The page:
Belgian bishops could back women deacons and ending priestly celibacy in a Church more ‘present in the digital world’

David Nas (right) pictured during a ceremony for the ordination to the priesthood of the Archdiocese of Mechelen-Brussels, at the National Basilica of the Sacred Heart (Basilique nationale du Sacre-Coeur – Nationale Basiliek van het Heilig-Hart) in Brussels, Belgium, 3 February 2024. Newly ordained priest Nas, 32, is married and has three children; he is a member of the Chaldean Catholic Church.

By Elise Ann Allen

In the lead up to this year’s closing session of the Synod of Bishops on Synodality, Belgian bishops have reportedly opened a national discussion on allowing women deacons and ending the requirement of priestly celibacy.

According to Belgian Catholic news site Kerknet, the Belgian bishops’ conference ahead of the October 2-27 synod happening later in the year have sent a letter to all dioceses proposing, among other things, an openness to the women’s diaconate and an end to mandatory priestly celibacy.

The draft text, apparently sent to various diocesan discussion groups and councils throughout Belgium, makes three basic points, the first of which is that “a synodal missionary church requires open dialogue with the world around us”.

The Church, it says, cannot limit itself “to a one-way street” when it comes to sharing the Gospel with the world.

In a second point, the bishops ask that the Synod of Bishops “define our Church tradition(s) as dynamic and in constant development”.

They also asked for encouragement in pursuing “concrete form to the decentralisation” of certain topics of discussion in the Church, “allowing us to work together in unity with more legitimate diversity”.

“We ask for a concretisation of the ‘accountability’ of the bishops in a synodal church,” they said.

The bishops then apparently call for a deeper reflection on the role of women in the Church, proposing that the decision regarding women deacons be left up to individual dioceses or national or continental bishops’ conferences.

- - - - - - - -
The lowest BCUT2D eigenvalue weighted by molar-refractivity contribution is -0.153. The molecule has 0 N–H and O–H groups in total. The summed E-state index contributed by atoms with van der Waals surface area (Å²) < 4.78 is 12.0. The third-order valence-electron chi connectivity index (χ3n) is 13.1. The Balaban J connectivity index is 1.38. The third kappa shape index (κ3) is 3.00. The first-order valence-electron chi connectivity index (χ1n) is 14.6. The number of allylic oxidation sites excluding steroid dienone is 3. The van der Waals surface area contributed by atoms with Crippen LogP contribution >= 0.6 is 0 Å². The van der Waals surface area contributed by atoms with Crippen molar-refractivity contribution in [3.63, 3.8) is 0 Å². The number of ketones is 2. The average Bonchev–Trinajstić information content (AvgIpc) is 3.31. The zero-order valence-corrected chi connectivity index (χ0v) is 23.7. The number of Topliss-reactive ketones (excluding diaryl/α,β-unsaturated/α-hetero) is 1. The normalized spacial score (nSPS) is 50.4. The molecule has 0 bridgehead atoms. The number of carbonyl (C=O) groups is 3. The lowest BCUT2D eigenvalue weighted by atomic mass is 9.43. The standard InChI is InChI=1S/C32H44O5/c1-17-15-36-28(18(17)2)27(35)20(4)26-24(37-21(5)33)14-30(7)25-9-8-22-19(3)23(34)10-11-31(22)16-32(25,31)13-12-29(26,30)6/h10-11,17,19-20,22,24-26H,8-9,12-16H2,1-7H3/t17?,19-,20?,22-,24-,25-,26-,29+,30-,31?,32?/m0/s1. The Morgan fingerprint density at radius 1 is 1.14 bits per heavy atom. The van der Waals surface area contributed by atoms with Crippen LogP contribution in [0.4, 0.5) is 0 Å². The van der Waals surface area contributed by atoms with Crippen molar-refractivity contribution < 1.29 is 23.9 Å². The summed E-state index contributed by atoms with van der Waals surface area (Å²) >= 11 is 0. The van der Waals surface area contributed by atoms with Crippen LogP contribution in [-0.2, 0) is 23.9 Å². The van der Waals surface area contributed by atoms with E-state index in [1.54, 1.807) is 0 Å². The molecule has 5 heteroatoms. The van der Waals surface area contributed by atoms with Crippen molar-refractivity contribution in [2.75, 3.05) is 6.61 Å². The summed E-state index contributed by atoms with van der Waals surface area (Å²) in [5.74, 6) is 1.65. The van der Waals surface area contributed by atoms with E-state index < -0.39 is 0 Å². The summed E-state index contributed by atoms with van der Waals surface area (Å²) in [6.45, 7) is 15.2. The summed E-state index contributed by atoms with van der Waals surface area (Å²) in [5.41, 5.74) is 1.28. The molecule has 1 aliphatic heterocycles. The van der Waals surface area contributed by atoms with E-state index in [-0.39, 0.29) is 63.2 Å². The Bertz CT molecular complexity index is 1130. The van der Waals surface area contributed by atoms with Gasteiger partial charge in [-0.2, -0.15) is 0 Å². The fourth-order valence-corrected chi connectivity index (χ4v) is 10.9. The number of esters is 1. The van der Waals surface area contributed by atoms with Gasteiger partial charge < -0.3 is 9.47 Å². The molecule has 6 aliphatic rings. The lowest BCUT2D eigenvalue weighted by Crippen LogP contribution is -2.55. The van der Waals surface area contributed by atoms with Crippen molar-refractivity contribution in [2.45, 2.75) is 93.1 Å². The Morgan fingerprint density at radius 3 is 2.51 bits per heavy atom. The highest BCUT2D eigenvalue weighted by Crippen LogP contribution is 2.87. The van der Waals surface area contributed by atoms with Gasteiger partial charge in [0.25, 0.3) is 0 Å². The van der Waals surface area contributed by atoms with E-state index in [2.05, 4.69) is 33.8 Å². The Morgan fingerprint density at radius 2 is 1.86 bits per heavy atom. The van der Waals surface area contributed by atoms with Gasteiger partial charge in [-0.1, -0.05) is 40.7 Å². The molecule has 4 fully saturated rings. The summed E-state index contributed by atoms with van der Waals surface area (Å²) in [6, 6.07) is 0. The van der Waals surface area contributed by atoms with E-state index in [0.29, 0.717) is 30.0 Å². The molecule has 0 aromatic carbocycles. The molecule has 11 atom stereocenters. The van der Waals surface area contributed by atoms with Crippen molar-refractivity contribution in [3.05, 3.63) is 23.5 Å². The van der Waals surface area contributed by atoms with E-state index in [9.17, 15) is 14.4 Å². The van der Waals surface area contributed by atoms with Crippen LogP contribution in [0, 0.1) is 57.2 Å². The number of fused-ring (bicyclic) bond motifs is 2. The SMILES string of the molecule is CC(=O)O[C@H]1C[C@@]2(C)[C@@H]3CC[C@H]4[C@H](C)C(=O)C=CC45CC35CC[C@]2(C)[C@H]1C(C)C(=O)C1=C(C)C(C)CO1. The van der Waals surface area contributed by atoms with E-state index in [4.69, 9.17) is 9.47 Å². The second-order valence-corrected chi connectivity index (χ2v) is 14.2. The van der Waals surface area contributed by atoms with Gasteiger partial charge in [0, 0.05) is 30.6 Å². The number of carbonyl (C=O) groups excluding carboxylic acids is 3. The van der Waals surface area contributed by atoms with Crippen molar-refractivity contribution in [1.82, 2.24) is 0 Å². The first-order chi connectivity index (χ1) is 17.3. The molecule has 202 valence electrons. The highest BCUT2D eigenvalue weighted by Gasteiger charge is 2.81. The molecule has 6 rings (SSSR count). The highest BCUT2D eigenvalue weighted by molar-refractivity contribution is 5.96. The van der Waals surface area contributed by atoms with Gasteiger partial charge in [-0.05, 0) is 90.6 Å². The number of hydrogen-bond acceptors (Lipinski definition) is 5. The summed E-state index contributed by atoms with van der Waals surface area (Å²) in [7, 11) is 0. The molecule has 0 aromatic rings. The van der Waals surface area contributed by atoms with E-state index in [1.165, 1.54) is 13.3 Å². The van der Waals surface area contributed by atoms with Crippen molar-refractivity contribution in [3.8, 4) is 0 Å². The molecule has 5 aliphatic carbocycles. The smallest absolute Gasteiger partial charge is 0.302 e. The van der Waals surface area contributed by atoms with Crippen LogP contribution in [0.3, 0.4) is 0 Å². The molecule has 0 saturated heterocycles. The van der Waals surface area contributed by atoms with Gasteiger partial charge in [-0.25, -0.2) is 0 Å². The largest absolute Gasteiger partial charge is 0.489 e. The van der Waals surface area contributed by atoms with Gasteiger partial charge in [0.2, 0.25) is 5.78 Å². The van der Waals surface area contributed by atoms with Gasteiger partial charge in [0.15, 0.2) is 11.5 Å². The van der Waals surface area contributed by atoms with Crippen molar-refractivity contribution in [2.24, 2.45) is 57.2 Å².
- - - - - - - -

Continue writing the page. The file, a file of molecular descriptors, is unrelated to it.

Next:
Asking for “the green light to take certain steps per bishops’ conference or continental bishops’ meetings”, the bishops said that by doing this, “the giving of increasing pastoral responsibility to women and the ordination of women to the diaconate need not be universally obligatory or prohibited”.

They also weighed in on the longstanding debate over priestly celibacy, saying: “There have long been strong questions about the obligation of celibacy for priests and deacons who become widowed.”

In this regard, they said there is a need to “rediscover the symbolic-sacramental nature of the ordained ministry”.

They said the relationship between priestly ordination and absolute authority in decision-making requires new clarification and asked that both priests and deacons involve more laypeople in the decision-making process, working “within teams in which lay people also have their place and task”.

Regarding the controversial debate over ordaining viri probati, or tested married men of proven faith and virtue, to the priesthood – one of the major proposals of the 2019 Synod of Bishops on the Amazon that Pope Francis chose not to act on – the bishops also weighed in, signalling an openness to the proposition.

“The priestly ordination of viri probati should not be universally obligatory or prohibited,” the bishops said in their memo.

They also stressed the need to prioritise communication with young people and to invest more resources in how to spread the Gospel in and through the digital world.

To this end, they suggested that a mechanism local bishops’ conferences and continental assemblies be established, “so that every local church has the necessary opportunities to be present in the digital world”.

Going forward, according to Kerknet, the Belgian bishops’ letter containing the proposals will be submitted for discussion in the country’s various dioceses. The results of this discussion must be gathered and submitted to the bishops by 7 April 2024, and will then be sent to the Synod of Bishops office in Rome.

A theological committee within the Belgian bishops’ conference will also explore the issues addressed in the letter, delving further into questions surrounding Church tradition and the various offices and ministries in the Church.

A multi-year process formally opened by Pope Francis in October 2021, the Synod of Bishops on Synodality is based on a global consultation process that has unfolded at the local, continental and universal levels, and is set to close with this year’s second Rome gathering, scheduled for Oct. 2-27.

Aimed at making the Catholic Church a more collaborative, welcoming and inclusive place for all of its members, the synod has been controversial due to the hot-button topics being discussed, including women’s priestly ordination, the female diaconate, the married priesthood, and outreach to the LGBTQ+ community.

Issues related to women, specifically women’s ordination to the priesthood and the diaconate, and LGBTQ+ issues have so far been the most divisive and contentious, with synod participants sparring far more than they agree.

The Belgian bishops have previously pushed for more liberal reform in the Church, openly going against the Vatican at times, amid a country considered one of the most secular in the whole of Europe.

While Pope Francis has welcomed discussion on women deacons and the ordination of viri probati throughout his nearly 11-year papacy, and has had repeated occasions to take action, he has yet to make a move on either, and has not indicated what decision he will make, if any, at the close of this year’s synod process.